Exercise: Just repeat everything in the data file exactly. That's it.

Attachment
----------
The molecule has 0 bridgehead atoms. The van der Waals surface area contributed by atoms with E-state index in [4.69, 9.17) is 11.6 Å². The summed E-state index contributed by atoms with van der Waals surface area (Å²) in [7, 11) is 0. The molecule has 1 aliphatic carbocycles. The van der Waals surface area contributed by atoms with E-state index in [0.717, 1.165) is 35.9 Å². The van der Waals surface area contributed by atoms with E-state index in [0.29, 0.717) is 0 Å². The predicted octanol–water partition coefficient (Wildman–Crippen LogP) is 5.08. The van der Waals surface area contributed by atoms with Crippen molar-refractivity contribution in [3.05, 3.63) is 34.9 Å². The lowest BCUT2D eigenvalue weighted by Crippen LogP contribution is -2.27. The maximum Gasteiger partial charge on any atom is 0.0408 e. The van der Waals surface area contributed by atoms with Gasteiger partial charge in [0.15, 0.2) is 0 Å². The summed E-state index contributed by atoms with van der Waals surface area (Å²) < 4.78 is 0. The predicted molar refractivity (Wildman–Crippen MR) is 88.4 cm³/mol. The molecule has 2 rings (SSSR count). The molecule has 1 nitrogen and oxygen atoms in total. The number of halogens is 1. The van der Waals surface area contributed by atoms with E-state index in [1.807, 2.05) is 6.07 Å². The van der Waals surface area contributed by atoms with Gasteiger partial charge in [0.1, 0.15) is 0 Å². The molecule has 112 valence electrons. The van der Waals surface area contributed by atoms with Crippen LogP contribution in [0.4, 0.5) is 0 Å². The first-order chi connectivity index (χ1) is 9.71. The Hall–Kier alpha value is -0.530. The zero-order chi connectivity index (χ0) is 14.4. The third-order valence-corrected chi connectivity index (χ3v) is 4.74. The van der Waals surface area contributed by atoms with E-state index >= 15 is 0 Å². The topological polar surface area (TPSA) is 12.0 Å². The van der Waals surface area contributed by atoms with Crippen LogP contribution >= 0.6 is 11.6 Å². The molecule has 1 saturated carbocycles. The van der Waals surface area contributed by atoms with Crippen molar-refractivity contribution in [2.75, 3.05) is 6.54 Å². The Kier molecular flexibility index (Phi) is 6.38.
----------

The molecule has 0 bridgehead atoms. The van der Waals surface area contributed by atoms with E-state index in [4.69, 9.17) is 11.6 Å². The summed E-state index contributed by atoms with van der Waals surface area (Å²) in [7, 11) is 0. The molecule has 1 aliphatic carbocycles. The van der Waals surface area contributed by atoms with E-state index in [0.717, 1.165) is 35.9 Å². The van der Waals surface area contributed by atoms with E-state index in [0.29, 0.717) is 0 Å². The predicted octanol–water partition coefficient (Wildman–Crippen LogP) is 5.08. The van der Waals surface area contributed by atoms with Crippen molar-refractivity contribution in [3.05, 3.63) is 34.9 Å². The lowest BCUT2D eigenvalue weighted by Crippen LogP contribution is -2.27. The maximum Gasteiger partial charge on any atom is 0.0408 e. The van der Waals surface area contributed by atoms with Gasteiger partial charge in [0.15, 0.2) is 0 Å². The summed E-state index contributed by atoms with van der Waals surface area (Å²) < 4.78 is 0. The predicted molar refractivity (Wildman–Crippen MR) is 88.4 cm³/mol. The molecule has 2 rings (SSSR count). The molecule has 1 nitrogen and oxygen atoms in total. The number of halogens is 1. The van der Waals surface area contributed by atoms with E-state index in [1.807, 2.05) is 6.07 Å². The van der Waals surface area contributed by atoms with Gasteiger partial charge in [0.1, 0.15) is 0 Å². The molecule has 112 valence electrons. The van der Waals surface area contributed by atoms with Crippen LogP contribution in [0.4, 0.5) is 0 Å². The first-order chi connectivity index (χ1) is 9.71. The Hall–Kier alpha value is -0.530. The zero-order chi connectivity index (χ0) is 14.4. The third-order valence-corrected chi connectivity index (χ3v) is 4.74. The van der Waals surface area contributed by atoms with E-state index >= 15 is 0 Å². The topological polar surface area (TPSA) is 12.0 Å². The van der Waals surface area contributed by atoms with Crippen LogP contribution >= 0.6 is 11.6 Å². The molecule has 1 saturated carbocycles. The van der Waals surface area contributed by atoms with Crippen molar-refractivity contribution in [2.75, 3.05) is 6.54 Å². The Kier molecular flexibility index (Phi) is 6.38.